Tuberc Respir Dis > Volume 50(5); 2001 > Article
Tuberculosis and Respiratory Diseases 2001;50(5):599-606.
DOI:    Published online May 1, 2001.
Clinical Significance of PCR-Based Rapid Detection of Mycobacterium tuberculosis DNA in Peripheral Blood.
Gyu Won Kim, Jae Myung Lee, Min Jong Kang, Jee Woong Son, Seung Joon Lee, Dong Gyu Kim, Myung Goo Lee, In Gyu Hyun, Ki Suck Jung, Young Kyung Lee, Kyung Wha Lee
Since the advent of AIDS, tuberculosis has become a major public health problem in the western society. Therefore, it is essential that pulmonary tuberculosis be rapidly diagnosed. Light microscopic detection of acid-fast organisms in sputum has traditionally been used for rapidly diagnosing tuberculosis. However positive smears are only observed in about one-half to three-quarters of cases. Studies using PCR for diagnosing pulmonary tuberculosis disclosed several shortcomings suggesting an inability to distinguish between active and treated or in active tuberculosis. In this study, the clinkcal significance of a PCR-bases rapid technique for detecting Mycobacterium tuberculosis DNA in peripheral blood investigated. MATERIALS AND METHODS: From July 1, 1998 through to August 30, 1999, 59 patients with presumed tuberculosis, who had no previous history of anti-tuberculosis medication use whithin one year prior to this study were recruite and followed up for more than 3 months. AFB stain and culture in the sputum and/or pleural fluids and biopsies when needed were performed. Blood samples from each of the 59 patients were obtained in order to identify Mycobacterium Tuberculosis DNA by a PCR test. RESULTS: 1) Forty five out of 59 patients had a final diagnosis of tugerculosis; Twenty eight were confirmed as having active pulmonary tuberculosis by culture or biopsy. Four were clinkcally diagnosed with pulmonary tuberculosis. The othe 13 patients were diagnosed as having tuberculous pleurisy (9) and extrapulmonary tuberculosis (4). 2) Fourteen patients showed a positive blood PCR test. The PCR assay correctly identified active tuberculosis in 13 out of 14 patients. The overall sensitivity and specificity of this blood PCR assay for diagnosing tuberculosis were 29% and 93%, respectively. The positive predictive value was 93%, the negative predictive value was 29% and diagnostic accuracy was 44%. 3) Six out of 14(43%) patients with blood PCR positive tuberculosis were immunologically compromised hosts. 4) A simple chest radiograph in blood PCR positive tuberculosis patients showed variable and inconsistent findings. CONCLUSION: A peripheral blood PCR assay for Mycobacterium tuberculosis is not recommended as screening method for diagnosing active tuberculosis. However, it was suggested that the blood PCR assay could contribute to an early diagnostic rate due to its high positive predictive value.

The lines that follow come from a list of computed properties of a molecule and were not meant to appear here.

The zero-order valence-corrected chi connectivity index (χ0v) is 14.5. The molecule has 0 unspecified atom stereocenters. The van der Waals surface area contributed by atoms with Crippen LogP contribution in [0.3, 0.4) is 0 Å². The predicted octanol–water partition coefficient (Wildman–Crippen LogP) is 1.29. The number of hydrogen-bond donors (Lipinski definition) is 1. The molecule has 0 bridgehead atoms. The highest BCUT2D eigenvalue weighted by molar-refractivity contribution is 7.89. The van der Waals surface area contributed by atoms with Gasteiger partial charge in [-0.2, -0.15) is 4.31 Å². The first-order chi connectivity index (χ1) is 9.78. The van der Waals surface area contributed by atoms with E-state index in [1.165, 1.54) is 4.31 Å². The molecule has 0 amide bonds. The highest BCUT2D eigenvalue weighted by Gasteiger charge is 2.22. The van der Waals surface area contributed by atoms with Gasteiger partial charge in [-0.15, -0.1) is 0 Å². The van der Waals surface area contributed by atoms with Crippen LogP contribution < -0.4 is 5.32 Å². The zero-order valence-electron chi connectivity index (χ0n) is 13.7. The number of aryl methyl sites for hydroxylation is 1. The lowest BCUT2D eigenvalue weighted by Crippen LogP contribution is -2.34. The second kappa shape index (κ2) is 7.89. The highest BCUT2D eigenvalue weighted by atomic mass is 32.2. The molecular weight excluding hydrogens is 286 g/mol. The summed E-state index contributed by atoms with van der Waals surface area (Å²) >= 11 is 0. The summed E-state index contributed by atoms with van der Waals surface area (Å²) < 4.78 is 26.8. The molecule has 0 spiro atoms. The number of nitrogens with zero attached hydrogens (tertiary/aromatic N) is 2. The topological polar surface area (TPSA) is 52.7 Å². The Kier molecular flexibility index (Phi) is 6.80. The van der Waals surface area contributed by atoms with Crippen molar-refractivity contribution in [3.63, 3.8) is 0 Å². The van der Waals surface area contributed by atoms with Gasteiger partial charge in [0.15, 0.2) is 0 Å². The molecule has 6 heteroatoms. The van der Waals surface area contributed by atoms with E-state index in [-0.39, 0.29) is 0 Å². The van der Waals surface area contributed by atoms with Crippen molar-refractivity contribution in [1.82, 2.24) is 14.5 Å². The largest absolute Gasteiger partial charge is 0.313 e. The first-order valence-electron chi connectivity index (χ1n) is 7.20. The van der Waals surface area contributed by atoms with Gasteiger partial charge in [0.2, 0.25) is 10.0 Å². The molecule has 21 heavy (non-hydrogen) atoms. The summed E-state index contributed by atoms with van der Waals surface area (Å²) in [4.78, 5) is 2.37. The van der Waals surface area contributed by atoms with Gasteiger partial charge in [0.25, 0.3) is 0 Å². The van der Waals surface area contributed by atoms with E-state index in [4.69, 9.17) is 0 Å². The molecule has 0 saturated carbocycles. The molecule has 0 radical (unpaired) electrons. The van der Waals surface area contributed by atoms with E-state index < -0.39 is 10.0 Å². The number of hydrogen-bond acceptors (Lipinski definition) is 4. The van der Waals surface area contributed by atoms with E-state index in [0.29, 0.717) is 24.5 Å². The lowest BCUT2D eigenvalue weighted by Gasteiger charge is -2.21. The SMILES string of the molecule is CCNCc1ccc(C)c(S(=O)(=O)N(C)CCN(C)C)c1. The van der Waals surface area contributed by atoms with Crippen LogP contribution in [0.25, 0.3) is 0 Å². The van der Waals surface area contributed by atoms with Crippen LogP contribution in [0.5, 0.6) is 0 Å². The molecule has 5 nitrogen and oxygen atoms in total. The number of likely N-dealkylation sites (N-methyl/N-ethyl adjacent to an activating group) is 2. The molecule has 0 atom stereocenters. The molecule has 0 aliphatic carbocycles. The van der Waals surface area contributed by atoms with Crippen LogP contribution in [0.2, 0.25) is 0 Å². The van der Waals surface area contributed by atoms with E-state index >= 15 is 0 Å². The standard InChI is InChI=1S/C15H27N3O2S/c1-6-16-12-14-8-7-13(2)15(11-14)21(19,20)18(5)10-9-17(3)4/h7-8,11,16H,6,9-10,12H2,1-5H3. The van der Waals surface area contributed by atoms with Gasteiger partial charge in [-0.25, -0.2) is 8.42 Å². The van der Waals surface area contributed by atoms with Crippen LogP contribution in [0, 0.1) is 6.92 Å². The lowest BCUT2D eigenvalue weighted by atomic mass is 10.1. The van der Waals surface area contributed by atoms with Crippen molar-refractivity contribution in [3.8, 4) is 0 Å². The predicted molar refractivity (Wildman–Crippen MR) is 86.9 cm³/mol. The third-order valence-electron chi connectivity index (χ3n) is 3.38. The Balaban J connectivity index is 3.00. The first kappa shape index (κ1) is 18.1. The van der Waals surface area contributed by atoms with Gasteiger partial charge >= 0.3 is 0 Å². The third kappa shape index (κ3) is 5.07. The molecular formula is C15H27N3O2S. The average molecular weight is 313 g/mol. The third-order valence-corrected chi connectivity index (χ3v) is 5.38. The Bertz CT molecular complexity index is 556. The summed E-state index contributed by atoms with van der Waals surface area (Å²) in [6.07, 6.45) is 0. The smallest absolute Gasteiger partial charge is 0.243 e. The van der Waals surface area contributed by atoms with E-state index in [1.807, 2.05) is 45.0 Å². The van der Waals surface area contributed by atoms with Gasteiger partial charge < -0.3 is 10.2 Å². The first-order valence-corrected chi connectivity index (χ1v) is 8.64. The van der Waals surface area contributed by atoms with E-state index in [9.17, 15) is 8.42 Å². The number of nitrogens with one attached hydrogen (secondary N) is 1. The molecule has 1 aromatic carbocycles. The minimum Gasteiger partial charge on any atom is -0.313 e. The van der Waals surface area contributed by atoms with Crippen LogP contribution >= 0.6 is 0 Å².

Key Words: Blood PCR, Mycobacterium tuberculosis DNA

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